Las Vegas Shooting Sends Gun Stocks Soaring

Another mass shooting and another surge for gun stock prices—a typical pattern for American investors.

In the hours after the worst mass shooting in American history in Las Vegas Sunday, shares of American Outdoor Brands, formerly Smith & Wesson, jumped 3.41 percent to $15.77 by just after noon Monday, while Sturm Ruger rose 2.9 percent to $53.20.

Share prices soared with the perception that tighter gun control rules will follow the shooting at a country music festival in Las Vegas that left more than 50 dead. The uptick marks a reversal from a drop in the market when National Rifle Association–endorsed President Donald Trump was elected and fears of heightened gun control eased.

At closing Friday, American Outdoor Brands shares had dropped almost 28 percent for the year, while Sturm Ruger was down close to 2 percent.

“Speculation surrounding increased gun control at the federal, state and local level, and heightened fears of terrorism and crime,” can impact demand for firearms, American Outdoor Brands has told investors in its annual reports.

In the month following mass U.S. shootings, American Outdoor Brands shares rose on average nearly 5.4 percent, and Sturm Ruger increased close to 2.9 percent, according to a study by Kensho, a quantitative analytics tool that hedge funds use, looking at 32 cases since the 1999 Columbine High School shooting.

Following the Pulse nightclub shooting in Orlando, Florida, on June 12, 2016, that left 49 dead, stocks rose for Sturm Ruger and Smith & Wesson. The same was the case for both stocks after the San Bernardino shooting on December 2, 2015, that claimed 14 lives.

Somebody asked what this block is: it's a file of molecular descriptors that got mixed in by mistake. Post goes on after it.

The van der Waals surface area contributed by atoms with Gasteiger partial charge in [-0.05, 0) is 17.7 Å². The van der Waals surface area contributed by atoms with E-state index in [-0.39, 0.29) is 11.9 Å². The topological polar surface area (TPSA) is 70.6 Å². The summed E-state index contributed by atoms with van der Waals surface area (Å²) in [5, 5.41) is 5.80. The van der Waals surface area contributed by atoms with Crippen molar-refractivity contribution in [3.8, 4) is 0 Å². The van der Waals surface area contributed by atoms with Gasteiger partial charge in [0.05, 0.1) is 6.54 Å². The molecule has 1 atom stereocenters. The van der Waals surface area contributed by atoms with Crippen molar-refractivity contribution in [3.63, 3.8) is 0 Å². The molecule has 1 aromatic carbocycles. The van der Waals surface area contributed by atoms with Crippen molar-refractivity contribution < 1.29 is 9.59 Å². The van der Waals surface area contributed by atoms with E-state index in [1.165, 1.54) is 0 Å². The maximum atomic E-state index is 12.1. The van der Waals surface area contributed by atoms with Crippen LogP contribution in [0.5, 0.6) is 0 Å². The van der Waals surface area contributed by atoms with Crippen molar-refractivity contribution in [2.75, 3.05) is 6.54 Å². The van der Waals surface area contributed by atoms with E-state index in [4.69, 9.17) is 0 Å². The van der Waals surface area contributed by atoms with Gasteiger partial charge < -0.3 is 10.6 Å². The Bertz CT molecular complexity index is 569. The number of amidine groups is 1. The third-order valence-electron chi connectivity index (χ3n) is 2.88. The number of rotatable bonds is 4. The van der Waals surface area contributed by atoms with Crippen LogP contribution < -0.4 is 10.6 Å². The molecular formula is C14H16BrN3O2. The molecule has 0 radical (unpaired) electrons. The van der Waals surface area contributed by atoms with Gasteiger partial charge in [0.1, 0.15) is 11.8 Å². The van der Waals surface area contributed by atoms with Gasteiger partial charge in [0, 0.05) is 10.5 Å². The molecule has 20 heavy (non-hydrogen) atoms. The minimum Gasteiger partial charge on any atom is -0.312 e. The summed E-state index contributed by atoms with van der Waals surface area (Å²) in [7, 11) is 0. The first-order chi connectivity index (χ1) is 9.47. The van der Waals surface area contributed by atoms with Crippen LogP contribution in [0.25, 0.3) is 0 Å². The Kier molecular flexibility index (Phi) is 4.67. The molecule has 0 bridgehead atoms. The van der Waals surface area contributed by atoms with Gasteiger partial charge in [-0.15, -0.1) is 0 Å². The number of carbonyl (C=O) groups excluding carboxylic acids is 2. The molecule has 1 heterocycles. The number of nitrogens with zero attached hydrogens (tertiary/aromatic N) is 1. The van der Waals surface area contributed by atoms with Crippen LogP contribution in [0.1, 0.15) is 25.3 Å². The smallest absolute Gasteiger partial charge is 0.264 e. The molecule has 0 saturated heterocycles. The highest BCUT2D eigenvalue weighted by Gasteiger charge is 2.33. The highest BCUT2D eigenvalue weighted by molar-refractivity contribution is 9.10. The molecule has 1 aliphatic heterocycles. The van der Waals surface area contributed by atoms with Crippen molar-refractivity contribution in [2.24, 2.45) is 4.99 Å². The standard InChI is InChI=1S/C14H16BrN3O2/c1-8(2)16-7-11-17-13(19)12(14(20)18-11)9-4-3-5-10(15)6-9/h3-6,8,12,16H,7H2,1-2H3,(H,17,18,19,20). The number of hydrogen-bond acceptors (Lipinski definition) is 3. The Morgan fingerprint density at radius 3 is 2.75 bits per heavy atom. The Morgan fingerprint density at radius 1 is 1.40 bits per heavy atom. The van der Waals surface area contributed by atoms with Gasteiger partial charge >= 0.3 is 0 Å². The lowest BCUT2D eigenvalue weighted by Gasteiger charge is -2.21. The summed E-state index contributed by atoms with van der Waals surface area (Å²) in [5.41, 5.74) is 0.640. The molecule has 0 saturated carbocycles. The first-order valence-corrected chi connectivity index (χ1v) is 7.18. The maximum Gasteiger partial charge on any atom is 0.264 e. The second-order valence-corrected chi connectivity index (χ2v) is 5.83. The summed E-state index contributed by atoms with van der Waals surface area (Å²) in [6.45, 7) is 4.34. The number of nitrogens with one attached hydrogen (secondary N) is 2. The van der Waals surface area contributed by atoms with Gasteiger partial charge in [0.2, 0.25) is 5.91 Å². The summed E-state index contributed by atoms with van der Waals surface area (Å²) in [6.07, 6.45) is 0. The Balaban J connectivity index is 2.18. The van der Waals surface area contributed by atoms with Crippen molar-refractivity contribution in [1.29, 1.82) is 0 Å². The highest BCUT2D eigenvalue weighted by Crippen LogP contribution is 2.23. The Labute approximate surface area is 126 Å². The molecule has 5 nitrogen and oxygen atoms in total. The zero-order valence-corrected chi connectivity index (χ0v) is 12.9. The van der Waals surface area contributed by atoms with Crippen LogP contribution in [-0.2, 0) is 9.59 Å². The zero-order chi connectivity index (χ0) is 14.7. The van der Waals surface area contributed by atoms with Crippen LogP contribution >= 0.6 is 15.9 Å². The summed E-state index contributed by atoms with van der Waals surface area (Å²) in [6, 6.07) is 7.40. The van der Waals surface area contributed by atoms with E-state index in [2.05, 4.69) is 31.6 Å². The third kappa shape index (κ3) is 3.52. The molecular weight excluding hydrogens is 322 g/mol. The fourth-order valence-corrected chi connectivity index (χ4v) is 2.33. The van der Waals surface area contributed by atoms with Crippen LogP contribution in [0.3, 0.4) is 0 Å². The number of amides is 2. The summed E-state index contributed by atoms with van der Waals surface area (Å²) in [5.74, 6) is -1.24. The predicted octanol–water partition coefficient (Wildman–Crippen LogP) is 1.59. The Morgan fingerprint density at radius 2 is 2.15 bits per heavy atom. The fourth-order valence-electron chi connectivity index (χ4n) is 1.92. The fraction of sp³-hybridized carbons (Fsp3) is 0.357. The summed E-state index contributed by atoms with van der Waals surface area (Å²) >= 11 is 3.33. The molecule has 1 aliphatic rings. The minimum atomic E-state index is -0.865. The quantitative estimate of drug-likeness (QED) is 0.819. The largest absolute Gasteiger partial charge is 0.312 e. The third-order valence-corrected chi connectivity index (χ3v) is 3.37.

The 2016 Orlando and 2015 San Bernardino shootings brought a two- to three-month climb in gun sales and "certainly triggered something in the American consciousness about personal safety," Rommel Dionisio, managing director at Aegis Capital, told CNBC.

The surge in gun stocks is a more recent phenomenon.

After the December 14, 2012, shooting at Sandy Hook Elementary School in Newtown, Connecticut, gun makers' stock prices dropped and a private equity firm decided to sell Remington Arms, which manufactured the firearm used in that massacre.

For the three-day period after the Friday following the Newton shooting, Smith & Wesson shares dropped more than 20 percent, and Sturm Ruger fell about 20 percent. Some retailers called for suspending sales of assault-type rifles, particularly in Connecticut, capping off what had shaped up to be a banner year for the gun industry.

Gun stocks dropped temporarily following the Newtown shooting because investors seemed to react to the growing possibility at the time that new gun laws would negatively impact their profitability, according to analysts.

Some investors predicted that mass shootings would bring tighter gun regulations and gun sales rose, but the laws did not come to fruition under President Barack Obama.

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